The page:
Climate-change protesters doused a car painted by Andy Warhol in flour in Milan, Italy, last week.
The car, a BMW M1, was covered in baking ingredients by the group Ultima Generazione (Last Generation), which has targeted art displays. The group tossed soup over a Van Gogh painting in Rome on November 4th and they threw a black liquid over a Gustav Klint painting in Vienna on November 15th. Neither painting suffered harm.
Warhol painted this M1 in 1979 — the same year in which it ran in the 24 Hours of Le Mans. The attack coincided with the COP27 climate-change conference being held in Egypt.
Allow me to editorialize for a second — while I am all for stopping climate change and building a more sustainable future for us and our children and grandchildren (and so on), I don’t understand the point of this activism.
This isn’t some bias towards the car, which I’d never heard of before last week — I am sure it will be fine. It’s just that, other than trying to get attention (which, I suppose, the group is getting from us and other outlets), I don’t see the point in this.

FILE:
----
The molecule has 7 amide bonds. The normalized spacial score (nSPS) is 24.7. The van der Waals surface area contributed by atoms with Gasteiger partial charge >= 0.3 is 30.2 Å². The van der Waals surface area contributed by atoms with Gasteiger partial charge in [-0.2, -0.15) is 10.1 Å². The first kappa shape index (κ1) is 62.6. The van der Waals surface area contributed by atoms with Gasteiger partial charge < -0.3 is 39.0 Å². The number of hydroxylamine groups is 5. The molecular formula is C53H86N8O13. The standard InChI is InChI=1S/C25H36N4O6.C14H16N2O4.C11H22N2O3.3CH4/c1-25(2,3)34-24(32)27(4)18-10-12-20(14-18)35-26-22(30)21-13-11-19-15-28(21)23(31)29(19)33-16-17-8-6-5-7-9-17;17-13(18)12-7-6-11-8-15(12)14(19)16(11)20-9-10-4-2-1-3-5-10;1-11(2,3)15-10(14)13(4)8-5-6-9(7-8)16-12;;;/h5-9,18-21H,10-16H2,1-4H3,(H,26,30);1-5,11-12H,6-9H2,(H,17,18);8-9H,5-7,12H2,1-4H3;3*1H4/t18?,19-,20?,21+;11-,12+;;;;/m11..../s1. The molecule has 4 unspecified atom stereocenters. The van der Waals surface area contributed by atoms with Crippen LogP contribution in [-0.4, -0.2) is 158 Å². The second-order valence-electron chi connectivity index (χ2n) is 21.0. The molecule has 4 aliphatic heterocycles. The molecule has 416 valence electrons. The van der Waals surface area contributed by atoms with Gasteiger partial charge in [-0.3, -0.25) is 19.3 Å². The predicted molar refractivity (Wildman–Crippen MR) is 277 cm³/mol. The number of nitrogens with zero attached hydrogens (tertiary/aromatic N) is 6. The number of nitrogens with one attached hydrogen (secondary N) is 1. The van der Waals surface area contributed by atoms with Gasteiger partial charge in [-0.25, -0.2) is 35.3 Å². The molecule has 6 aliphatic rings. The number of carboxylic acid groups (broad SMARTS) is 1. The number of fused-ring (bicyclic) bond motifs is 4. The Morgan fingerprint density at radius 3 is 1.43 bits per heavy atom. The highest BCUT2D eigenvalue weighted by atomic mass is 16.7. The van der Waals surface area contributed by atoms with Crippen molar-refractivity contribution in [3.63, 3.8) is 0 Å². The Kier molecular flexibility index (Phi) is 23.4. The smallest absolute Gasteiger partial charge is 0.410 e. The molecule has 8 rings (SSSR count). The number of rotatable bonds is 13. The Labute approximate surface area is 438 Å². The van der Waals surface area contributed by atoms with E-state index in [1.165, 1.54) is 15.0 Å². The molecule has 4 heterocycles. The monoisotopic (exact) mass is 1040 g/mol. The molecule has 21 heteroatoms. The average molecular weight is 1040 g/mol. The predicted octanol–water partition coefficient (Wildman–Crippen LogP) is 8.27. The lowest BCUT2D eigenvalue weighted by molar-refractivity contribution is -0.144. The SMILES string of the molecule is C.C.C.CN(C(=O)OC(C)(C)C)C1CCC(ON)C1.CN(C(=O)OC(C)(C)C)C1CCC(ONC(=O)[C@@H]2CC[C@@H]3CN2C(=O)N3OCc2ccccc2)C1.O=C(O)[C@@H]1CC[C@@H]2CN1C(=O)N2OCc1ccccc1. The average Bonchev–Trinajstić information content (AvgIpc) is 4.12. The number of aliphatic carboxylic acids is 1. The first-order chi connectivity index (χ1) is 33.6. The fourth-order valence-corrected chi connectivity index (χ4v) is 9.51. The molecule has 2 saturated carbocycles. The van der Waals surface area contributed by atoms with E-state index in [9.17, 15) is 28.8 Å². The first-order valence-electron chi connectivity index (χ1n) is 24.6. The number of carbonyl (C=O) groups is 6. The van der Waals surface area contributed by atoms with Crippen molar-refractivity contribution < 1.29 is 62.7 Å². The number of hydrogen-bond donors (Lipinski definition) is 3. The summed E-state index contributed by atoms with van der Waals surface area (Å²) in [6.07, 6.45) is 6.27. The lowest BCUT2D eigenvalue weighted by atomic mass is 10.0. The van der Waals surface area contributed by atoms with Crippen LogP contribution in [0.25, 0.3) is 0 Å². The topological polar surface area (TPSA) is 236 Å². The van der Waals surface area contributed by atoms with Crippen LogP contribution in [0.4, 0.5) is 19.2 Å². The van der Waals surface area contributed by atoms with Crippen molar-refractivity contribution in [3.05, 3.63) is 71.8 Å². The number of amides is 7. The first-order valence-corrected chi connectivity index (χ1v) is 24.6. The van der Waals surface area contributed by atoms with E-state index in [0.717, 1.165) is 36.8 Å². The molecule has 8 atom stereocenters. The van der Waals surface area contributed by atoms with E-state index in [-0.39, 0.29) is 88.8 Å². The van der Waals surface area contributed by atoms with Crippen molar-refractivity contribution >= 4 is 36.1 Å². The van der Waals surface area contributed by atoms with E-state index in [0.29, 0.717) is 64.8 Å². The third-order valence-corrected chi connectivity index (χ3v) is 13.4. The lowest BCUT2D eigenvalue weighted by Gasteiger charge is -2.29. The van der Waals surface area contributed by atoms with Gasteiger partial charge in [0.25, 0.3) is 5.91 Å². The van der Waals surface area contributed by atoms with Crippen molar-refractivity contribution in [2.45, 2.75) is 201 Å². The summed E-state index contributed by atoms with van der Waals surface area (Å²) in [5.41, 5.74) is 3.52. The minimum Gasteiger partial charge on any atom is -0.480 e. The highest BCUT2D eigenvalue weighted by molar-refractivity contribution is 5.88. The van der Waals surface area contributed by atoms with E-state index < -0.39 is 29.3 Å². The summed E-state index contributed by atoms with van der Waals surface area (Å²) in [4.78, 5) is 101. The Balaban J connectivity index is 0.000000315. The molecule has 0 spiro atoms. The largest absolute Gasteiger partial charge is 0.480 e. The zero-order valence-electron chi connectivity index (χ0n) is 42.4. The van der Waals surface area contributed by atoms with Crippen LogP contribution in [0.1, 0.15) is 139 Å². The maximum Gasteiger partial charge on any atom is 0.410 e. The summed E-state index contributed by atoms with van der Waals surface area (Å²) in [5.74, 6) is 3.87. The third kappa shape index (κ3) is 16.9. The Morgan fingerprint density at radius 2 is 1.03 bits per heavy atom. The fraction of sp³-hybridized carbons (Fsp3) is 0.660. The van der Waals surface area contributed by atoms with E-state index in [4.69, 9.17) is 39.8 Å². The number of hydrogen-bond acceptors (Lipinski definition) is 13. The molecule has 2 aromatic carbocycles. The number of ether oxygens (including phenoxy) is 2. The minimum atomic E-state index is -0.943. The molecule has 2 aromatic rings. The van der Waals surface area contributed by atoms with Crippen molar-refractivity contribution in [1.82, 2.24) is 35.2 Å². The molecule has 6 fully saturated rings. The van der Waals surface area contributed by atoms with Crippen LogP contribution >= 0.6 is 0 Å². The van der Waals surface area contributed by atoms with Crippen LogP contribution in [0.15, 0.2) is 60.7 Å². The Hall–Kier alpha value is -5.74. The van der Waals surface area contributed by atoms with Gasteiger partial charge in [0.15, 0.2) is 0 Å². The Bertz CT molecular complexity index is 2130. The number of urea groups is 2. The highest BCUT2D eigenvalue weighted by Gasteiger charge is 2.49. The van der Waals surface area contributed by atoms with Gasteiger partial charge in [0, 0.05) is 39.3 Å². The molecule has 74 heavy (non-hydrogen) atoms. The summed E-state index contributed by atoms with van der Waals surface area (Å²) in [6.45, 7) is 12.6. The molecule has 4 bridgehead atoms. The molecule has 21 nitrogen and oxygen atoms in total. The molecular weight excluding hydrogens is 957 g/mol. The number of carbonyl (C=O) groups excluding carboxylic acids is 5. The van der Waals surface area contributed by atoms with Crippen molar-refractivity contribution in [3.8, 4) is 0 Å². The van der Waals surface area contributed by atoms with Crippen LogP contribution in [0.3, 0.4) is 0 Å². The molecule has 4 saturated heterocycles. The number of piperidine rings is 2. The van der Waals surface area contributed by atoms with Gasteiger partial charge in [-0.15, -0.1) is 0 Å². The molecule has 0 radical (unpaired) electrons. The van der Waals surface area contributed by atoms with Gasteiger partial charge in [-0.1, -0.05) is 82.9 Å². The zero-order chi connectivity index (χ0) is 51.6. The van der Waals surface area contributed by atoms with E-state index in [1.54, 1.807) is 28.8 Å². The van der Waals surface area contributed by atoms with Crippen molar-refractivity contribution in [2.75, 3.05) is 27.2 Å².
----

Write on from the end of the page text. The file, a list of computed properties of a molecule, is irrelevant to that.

How do paintings and rare BMWs relate to climate change? Yes, a car from 1979 would produce tailpipe emissions, but this car was probably never going to run again. Also, it’s not like M1s are a symbol of excess pollution from a motor vehicle — try the Hummer from a few years back for that.
If it were me, and I was an activist, I’d be attacking symbols of excess pollution and doing it a bit closer to where COP27 was taking place. But that’s just me. Instead, I will continue to be baffled at what these folks were trying to accomplish.
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